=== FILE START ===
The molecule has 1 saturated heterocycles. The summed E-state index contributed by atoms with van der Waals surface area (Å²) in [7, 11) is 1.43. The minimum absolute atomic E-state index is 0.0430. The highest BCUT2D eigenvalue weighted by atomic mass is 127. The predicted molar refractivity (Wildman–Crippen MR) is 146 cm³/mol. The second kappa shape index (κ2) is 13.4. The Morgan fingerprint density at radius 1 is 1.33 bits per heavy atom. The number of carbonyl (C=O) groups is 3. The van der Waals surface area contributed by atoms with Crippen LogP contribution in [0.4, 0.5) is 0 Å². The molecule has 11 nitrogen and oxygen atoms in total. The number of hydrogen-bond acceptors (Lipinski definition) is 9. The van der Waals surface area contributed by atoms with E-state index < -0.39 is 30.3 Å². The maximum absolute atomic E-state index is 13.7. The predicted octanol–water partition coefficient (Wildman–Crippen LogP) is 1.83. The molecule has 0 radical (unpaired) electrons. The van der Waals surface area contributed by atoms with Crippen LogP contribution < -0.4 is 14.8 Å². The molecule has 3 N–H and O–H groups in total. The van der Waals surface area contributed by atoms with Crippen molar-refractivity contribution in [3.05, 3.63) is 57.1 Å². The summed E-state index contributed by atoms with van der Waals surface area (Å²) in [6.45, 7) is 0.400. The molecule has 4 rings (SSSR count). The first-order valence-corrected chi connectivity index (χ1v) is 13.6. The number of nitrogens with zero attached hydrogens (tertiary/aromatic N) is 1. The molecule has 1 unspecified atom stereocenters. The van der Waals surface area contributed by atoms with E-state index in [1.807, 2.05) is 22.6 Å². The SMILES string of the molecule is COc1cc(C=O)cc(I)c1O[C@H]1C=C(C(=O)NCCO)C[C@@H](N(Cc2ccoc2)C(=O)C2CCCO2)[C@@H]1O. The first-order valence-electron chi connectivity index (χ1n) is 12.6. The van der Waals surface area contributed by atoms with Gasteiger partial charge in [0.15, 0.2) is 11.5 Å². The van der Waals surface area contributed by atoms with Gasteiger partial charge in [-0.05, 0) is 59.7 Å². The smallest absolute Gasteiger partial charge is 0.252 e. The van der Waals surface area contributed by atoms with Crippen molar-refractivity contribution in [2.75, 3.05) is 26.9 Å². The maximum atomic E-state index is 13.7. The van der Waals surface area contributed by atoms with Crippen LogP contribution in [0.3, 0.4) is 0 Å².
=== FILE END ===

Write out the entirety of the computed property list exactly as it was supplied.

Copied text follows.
The molecule has 1 saturated heterocycles. The summed E-state index contributed by atoms with van der Waals surface area (Å²) in [7, 11) is 1.43. The minimum absolute atomic E-state index is 0.0430. The highest BCUT2D eigenvalue weighted by atomic mass is 127. The predicted molar refractivity (Wildman–Crippen MR) is 146 cm³/mol. The second kappa shape index (κ2) is 13.4. The Morgan fingerprint density at radius 1 is 1.33 bits per heavy atom. The number of carbonyl (C=O) groups is 3. The van der Waals surface area contributed by atoms with Crippen LogP contribution in [0.4, 0.5) is 0 Å². The molecule has 11 nitrogen and oxygen atoms in total. The number of hydrogen-bond acceptors (Lipinski definition) is 9. The van der Waals surface area contributed by atoms with E-state index < -0.39 is 30.3 Å². The maximum absolute atomic E-state index is 13.7. The predicted octanol–water partition coefficient (Wildman–Crippen LogP) is 1.83. The molecule has 0 radical (unpaired) electrons. The van der Waals surface area contributed by atoms with Crippen LogP contribution < -0.4 is 14.8 Å². The molecule has 3 N–H and O–H groups in total. The van der Waals surface area contributed by atoms with Crippen molar-refractivity contribution in [3.05, 3.63) is 57.1 Å². The summed E-state index contributed by atoms with van der Waals surface area (Å²) in [6.45, 7) is 0.400. The molecule has 4 rings (SSSR count). The first-order valence-corrected chi connectivity index (χ1v) is 13.6. The number of nitrogens with zero attached hydrogens (tertiary/aromatic N) is 1. The molecule has 1 unspecified atom stereocenters. The van der Waals surface area contributed by atoms with E-state index in [1.807, 2.05) is 22.6 Å². The SMILES string of the molecule is COc1cc(C=O)cc(I)c1O[C@H]1C=C(C(=O)NCCO)C[C@@H](N(Cc2ccoc2)C(=O)C2CCCO2)[C@@H]1O. The first-order valence-electron chi connectivity index (χ1n) is 12.6. The van der Waals surface area contributed by atoms with Gasteiger partial charge in [0.15, 0.2) is 11.5 Å². The van der Waals surface area contributed by atoms with Gasteiger partial charge in [-0.05, 0) is 59.7 Å². The smallest absolute Gasteiger partial charge is 0.252 e. The van der Waals surface area contributed by atoms with Crippen molar-refractivity contribution in [2.75, 3.05) is 26.9 Å². The maximum atomic E-state index is 13.7. The van der Waals surface area contributed by atoms with Crippen LogP contribution in [0.3, 0.4) is 0 Å².